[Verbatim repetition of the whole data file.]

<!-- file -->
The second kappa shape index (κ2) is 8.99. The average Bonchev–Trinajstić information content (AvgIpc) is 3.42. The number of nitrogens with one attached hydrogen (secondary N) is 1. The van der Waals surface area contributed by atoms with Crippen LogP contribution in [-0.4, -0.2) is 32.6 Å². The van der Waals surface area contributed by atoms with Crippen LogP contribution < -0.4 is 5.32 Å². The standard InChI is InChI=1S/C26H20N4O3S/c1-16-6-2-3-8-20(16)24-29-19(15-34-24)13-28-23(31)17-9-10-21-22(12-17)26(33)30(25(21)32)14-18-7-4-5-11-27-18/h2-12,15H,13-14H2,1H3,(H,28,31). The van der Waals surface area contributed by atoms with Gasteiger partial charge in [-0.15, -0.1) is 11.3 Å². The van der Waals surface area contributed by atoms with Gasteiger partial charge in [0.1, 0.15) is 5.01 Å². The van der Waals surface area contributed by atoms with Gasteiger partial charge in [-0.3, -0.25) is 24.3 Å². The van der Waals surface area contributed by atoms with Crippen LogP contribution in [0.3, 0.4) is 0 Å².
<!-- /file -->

The second kappa shape index (κ2) is 8.99. The average Bonchev–Trinajstić information content (AvgIpc) is 3.42. The number of nitrogens with one attached hydrogen (secondary N) is 1. The van der Waals surface area contributed by atoms with Crippen LogP contribution in [-0.4, -0.2) is 32.6 Å². The van der Waals surface area contributed by atoms with Crippen LogP contribution < -0.4 is 5.32 Å². The standard InChI is InChI=1S/C26H20N4O3S/c1-16-6-2-3-8-20(16)24-29-19(15-34-24)13-28-23(31)17-9-10-21-22(12-17)26(33)30(25(21)32)14-18-7-4-5-11-27-18/h2-12,15H,13-14H2,1H3,(H,28,31). The van der Waals surface area contributed by atoms with Gasteiger partial charge in [-0.15, -0.1) is 11.3 Å². The van der Waals surface area contributed by atoms with Gasteiger partial charge in [0.1, 0.15) is 5.01 Å². The van der Waals surface area contributed by atoms with Gasteiger partial charge in [-0.3, -0.25) is 24.3 Å². The van der Waals surface area contributed by atoms with Crippen LogP contribution in [0.3, 0.4) is 0 Å².